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Israel protests thread


Jan 21, 2021
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I didn't see any thread on Israel protests. This is huge, and not much news as well.

Live updates: Israel protests erupt in Tel Aviv as Netanyahu's crisis deepens (cnn.com)
As National Strikes Shutdown Israel's Main Airport, Netanyahu Delays Halting Judicial Overhaul Amid Threats From Coalition Partners - Israel News - Haaretz.com

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Whole of US is anti-Muslim and whole of Pakistan is anti-Jew, so what?


Netanyahu Is Trapped​

MARCH 28, 20234:02 PM
Netanyahu looks down and to the left.

Israeli Prime Minister Benjamin Netanyahu in the Knesset on Monday. Marc Israel Sellem/AFP via Getty Images
Listen to What Next:
When I asked Dahlia Scheindlin what it felt like to be Israeli right now, she said a couple of things. First? It’s hard to sleep. “There’s so much adrenaline. Everybody’s worked up and tense. So I sleep but not a lot.”
Scheindlin is a political scientist and a columnist at Haaretz, in Tel Aviv. She’s been going out into the massive protests that have been roiling the country for 12 weeks now. Thousands of people have flooded the streets, waving Israeli flags and demanding Benjamin Netanyahu’s governing coalition abandon its attempt to “reform” the Israeli judiciary.
This week marked a crescendo for these protesters, as unions ordered much of the country to go on a general strike. That shuttered business all around Israel. So, for Dahlia Scheindlin, being Israeli now means being tired, being inconvenienced—but it also means a strange kind of solidarity. All kinds of people have turned out to make their opinions known—soldiers, doctors, young people, old people. Hundreds of thousands of them. Like Scheindlin, they’re motivated by the belief that the “reforms” their representatives are pushing will make Israel dangerously undemocratic.
We’re in uncharted territory a little bit,” she said, “because the country I live in is very much on the verge of becoming something completely other. My life as I know it could change dramatically. So it’s worrying.” And Scheindlin is still worried, even though late Monday these protests led the Israeli government to blink. On live television, Benjamin Netanyahu announced he was delaying this judicial reform. For now.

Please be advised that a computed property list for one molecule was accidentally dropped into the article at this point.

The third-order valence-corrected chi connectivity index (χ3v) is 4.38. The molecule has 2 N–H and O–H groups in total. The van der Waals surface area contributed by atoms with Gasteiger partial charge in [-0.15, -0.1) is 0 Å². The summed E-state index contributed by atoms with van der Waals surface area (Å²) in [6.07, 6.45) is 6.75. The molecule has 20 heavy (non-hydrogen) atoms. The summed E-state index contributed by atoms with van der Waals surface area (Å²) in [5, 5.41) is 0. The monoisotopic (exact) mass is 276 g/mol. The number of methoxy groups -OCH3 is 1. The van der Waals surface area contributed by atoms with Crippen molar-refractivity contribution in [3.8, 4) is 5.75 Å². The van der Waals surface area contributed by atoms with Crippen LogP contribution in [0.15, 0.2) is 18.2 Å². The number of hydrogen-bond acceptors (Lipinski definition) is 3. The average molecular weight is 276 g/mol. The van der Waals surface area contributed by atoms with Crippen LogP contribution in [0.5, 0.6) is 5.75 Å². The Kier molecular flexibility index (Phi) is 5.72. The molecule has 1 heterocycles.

But she’s now willing to declare victory yet. “I would not exactly say it’s a victory. It’s simply a kind of gesture in favor of the protesters and a desperate attempt to get the country back mobilized again,” she said. “I keep wondering what these people are going to think when the demonstrations are over and everybody goes home, and this solidarity drains away.”
On Tuesday’s episode of What Next, I spoke with Scheindlin about why Israel shut itself down. And whether it will really make a difference in the long term. Our conversation has been condensed and edited for clarity.
Mary Harris: There are four big judicial reforms at play here. One would allow the Knesset, Israel’s Parliament, to override Supreme Court decisions with a simple majority vote. Another would give the ruling coalition the ability to appoint Supreme Court judges. All of these reforms put strict limits on the judiciary at a time when Prime Minister Benjamin Netanyahu is under indictment.
But Dahlia Scheindlin says these reforms have been brewing for more than a decade. And for Netanyahu’s party, the Likud, and his far-right coalition government, getting them done has become their first priority.
Dahlia Scheindlin:
The Likud has been involved in this and enabling it and in some ways nurturing it for at least a decade. And the other parties to the right of Likud have been openly advocating this kind of political takeover of the judiciary and suppression of judicial review and judicial independence for years.
We have a document that we call the coalition agreement that outlines the basic principles of the coalition. It has to be published by law two days before the government is sworn in. And that document read like a loyalty oath that all the parties in the government would prioritize these judicial “reforms” and that they would go along with whatever the justice minister proposed. They were basically sworn to making this their No. 1 priority. In fact, they generally share the perspective that the court has become some sort of a “dictatorship of elites.”